About 2 years after delivery, wo­men in group 3 had a higher cardiovascular mortality—and the rate rose progressively over the years. By 30 years after the pre­eclamptic pregnancy, it was 9.5%, compared to 3.6% in women who’d never had preeclampsia. Researchers theorize that these women probably developed hypertension at some point after delivery, raising their subsequent CVD risk.
For women in group 2, mortality rates were the same for 20 years after the preeclamptic pregnancy as in women who’d never had pre­eclampsia. These findings were consistent with previous research, which originally found no increased mortality in women who weren’t hypertensive after their preeclamptic pregnancies. But the new data show that after 30 to 40 years, group 2 mortality paralleled that of group 3. In group 2 women, increased mortality began only after 20 years, and continued for the next 15 years.
What explains the 20-year latency? Researchers speculate that endothelial damage occurring during preeclampsia may promote or hasten vascular disease or trigger a series of events leading to CVD or death. Another theory holds that women at cardiovascular risk also may be at risk for preeclampsia, and that preeclampsia may be an early warning sign of future CVD.
Implications for nursing care
CVD has become the number-one killer of women, and women account for 51% of CVD deaths. Now that preeclampsia has been identified as a CVD risk factor, nurses need to take an active role by identifying at-risk women. Teach pre­eclamptic patients about their increased risk of future hypertension and its possible consequences. Inform them they’re at higher risk for CVD and increased mortality in their 40s and 50s, whether or not their blood pressure returns to normal after delivery.Even if you work in a non-OB setting, inform any patient with a history of preeclampsia that she’s at high risk for CVD and increased mortality, even if her blood pressure dropped to within normal limits after delivery. Assess her for additional risk factors and urge her to make follow-up appointments for regular assessment. Teach her about signs and symptoms of CVD—especially those specific to women. As appropriate, recommend dietary changes, weight loss or control, exercise, smoking cessation, and stress reduction. Encourage her to get screened for thrombophilia, insulin resistance, hyperlipidemia, and hyper­cholesterolemia.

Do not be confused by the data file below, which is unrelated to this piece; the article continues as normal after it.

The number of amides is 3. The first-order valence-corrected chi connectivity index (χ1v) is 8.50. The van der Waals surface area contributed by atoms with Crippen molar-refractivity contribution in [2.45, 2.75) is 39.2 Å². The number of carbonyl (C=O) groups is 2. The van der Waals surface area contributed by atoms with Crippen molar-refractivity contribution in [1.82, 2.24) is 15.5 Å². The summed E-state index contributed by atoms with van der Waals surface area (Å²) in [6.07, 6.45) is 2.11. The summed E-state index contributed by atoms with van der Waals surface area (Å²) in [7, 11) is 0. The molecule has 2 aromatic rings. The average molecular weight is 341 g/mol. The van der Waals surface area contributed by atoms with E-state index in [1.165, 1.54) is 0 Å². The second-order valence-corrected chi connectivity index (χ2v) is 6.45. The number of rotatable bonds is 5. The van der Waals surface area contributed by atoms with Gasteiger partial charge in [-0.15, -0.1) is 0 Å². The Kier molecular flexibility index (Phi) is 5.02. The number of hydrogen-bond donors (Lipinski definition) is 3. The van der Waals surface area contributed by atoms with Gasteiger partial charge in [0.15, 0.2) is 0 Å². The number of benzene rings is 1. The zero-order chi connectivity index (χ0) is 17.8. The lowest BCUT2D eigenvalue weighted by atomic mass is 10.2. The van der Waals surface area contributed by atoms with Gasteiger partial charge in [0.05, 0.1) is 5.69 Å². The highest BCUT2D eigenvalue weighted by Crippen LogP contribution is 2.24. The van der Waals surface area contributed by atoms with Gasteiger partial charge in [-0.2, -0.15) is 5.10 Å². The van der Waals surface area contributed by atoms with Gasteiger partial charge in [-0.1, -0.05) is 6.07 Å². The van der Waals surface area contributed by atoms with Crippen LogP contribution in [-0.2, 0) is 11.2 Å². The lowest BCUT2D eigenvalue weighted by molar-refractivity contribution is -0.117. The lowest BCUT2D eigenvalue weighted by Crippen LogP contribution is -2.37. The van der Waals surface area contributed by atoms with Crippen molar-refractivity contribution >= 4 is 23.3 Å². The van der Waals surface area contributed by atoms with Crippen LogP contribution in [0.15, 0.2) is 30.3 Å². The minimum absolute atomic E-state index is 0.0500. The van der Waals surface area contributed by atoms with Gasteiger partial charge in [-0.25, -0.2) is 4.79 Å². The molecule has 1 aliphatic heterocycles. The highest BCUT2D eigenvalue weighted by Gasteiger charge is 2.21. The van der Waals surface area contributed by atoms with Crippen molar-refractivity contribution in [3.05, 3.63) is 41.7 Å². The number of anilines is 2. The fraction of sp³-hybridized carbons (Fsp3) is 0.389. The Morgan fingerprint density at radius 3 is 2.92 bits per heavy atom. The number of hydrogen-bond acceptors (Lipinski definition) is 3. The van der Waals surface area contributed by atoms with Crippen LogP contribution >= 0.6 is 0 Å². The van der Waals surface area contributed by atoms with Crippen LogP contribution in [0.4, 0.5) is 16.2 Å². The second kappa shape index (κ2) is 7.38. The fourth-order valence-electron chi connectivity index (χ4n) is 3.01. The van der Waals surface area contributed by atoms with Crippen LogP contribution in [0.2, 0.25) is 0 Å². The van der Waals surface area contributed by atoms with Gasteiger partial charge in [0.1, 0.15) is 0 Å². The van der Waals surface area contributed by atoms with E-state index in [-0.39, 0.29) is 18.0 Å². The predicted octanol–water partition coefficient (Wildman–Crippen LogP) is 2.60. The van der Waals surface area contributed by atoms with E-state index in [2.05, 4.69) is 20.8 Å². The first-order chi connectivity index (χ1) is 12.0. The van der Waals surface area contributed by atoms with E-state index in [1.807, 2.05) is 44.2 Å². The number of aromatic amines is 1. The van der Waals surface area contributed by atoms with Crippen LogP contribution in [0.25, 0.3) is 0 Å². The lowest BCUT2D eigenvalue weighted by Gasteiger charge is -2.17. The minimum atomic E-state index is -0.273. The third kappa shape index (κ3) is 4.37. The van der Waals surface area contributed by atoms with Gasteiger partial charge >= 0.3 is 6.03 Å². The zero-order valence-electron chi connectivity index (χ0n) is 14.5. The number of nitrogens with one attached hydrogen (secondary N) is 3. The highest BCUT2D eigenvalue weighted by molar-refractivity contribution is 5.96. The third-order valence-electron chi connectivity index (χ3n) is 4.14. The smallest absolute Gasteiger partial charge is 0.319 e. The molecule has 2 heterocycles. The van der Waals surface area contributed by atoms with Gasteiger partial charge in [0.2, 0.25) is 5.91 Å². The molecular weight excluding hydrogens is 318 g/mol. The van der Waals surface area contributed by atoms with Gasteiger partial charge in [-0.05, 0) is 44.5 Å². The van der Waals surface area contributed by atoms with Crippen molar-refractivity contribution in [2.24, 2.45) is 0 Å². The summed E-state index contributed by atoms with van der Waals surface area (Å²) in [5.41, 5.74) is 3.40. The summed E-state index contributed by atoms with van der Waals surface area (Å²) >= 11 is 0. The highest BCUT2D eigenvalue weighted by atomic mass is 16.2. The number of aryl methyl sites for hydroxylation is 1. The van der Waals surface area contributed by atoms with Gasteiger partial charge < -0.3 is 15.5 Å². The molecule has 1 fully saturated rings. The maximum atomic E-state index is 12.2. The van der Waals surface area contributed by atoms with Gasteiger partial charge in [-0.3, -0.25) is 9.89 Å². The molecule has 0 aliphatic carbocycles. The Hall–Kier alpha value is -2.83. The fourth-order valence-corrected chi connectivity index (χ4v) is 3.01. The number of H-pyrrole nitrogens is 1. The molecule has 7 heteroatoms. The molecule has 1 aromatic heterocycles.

To address the CVD risk in all women, healthcare providers must implement cost-effective preventive strategies, including health education and timely assessment. Be aware that the American Heart Association has published evidenced-based guidelines to reduce CVD in women. Become familiar with these—because, as the research shows, preeclampsia isn’t just an OB problem any more.
Selected references
American College of Obstetricians and Gynecologists. Diagnosis and management of preeclampsia and eclampsia. ACOG Practice Bulletin. No. 33, January 9, 2002.
American Heart Association/American Stroke Association. Heart disease and stroke statistics—2006 update. www.americanheart.org/downloadable/heart/1136308648540Statupdate2006.pdf. Accessed December 21, 2007.
Berg C, Chang J, Callaghan W. Pregnancy-related mortality in the United States 1991-1997. J Obstet Gynecol. 2003;101:289-296.
Chesley L. Recognition of the long-term sequelae of eclampsia. Am J Obstet Gynecol. 2000;182:249-250.
Funai E, Friedlander Y, Paltiel O, et al. Long-term mortality after preeclampsia. Epidemiology. 2005;16:206-215.